Discussions of men and their emotions often lead us into confusing territory. Though more men are seeking therapy, we also encounter in the psychology literature the paradigm of “normal male alexithymia” (the loss of connection with one’s emotions) – which is treated as appropriate for understanding most American men. In this presentation, Lou Lipsitz demonstrates how experiences in the so-called “men’s movement” (though it represents only a tiny fraction of men) can help us learn about deeper layers of male experience. In relation to depression in particular, these experiences help us understand what men are afraid of and what can help depressed men heal.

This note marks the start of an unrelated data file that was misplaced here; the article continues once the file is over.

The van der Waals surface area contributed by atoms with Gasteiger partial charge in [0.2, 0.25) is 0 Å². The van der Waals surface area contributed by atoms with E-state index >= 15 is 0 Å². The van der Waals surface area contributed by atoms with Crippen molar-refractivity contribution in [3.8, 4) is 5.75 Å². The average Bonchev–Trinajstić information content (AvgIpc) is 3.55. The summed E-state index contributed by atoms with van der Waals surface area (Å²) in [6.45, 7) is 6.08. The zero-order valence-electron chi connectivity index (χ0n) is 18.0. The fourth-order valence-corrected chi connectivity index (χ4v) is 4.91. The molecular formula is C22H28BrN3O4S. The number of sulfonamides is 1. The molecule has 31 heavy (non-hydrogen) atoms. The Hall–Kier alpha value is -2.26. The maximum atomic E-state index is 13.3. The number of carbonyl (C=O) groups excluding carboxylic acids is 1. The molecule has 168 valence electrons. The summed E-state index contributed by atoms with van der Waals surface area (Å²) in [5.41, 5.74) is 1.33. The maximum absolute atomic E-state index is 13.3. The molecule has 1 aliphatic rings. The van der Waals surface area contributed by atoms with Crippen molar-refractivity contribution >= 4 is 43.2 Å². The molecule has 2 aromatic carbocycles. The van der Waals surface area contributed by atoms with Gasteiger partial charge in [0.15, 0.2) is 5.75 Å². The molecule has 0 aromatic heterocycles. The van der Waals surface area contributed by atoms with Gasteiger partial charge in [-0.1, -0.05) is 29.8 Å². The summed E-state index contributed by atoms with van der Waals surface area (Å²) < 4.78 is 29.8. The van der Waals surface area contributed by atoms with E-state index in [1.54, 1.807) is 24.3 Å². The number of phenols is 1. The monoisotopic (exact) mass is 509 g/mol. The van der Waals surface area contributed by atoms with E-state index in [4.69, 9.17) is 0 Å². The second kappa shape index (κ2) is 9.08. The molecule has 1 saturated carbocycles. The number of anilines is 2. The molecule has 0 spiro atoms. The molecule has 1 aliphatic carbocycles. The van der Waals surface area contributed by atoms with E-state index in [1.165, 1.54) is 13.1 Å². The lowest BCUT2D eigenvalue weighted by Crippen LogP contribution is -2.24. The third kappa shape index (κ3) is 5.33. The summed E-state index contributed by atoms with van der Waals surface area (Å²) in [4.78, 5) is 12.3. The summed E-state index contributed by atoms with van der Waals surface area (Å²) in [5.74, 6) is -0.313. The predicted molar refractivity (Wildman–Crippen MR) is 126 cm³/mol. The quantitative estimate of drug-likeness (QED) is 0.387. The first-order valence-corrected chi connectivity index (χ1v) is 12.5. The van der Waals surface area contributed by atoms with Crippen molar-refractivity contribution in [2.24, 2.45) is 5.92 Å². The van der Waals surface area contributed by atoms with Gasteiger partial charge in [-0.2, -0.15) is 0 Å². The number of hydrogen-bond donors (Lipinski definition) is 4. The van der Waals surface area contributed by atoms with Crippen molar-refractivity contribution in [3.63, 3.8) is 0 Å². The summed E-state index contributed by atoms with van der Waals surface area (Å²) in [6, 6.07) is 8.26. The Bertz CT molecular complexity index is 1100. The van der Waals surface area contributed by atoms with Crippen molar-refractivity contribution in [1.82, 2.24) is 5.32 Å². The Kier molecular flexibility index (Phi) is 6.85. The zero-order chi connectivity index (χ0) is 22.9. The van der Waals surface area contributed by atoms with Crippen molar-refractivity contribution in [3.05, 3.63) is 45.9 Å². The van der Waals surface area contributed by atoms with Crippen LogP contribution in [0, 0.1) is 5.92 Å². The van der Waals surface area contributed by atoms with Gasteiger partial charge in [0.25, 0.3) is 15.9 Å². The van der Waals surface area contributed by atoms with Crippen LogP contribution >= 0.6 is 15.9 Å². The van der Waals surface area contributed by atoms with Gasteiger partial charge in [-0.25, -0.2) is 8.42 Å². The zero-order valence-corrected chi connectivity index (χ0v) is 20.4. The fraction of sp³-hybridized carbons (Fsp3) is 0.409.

Lou Lipsitz, has been in private practice for twelve years in Chapel Hill and Raleigh. He has a general adult practice with specialties including men’s issues, grief work, depression, creativity and life transitions. He has also worn many other hats, including: poet, political scientist, activist, father and son, all of which have shaped his perspective and therapeutic approach. After his own transformative experience in therapy, Dr. Lipsitz decided to transition from a position as full professor of political science to student of social work, both at UNC-CH. As a psychotherapist, he is particularly interested in the emotional impact of father/child relationships and issues of grief, anger and comradeship in men’s lives. He has been active in the men’s movement and a member of the leadership council of the Triangle Men’s Center in Raleigh. His poetry has been published widely; he is currently working on a book of poems about the process of psychotherapy as experienced by both patient and therapist. His literary work can be found at loulipsitz.com; his psychotherapy website is psychotherapyresources.com.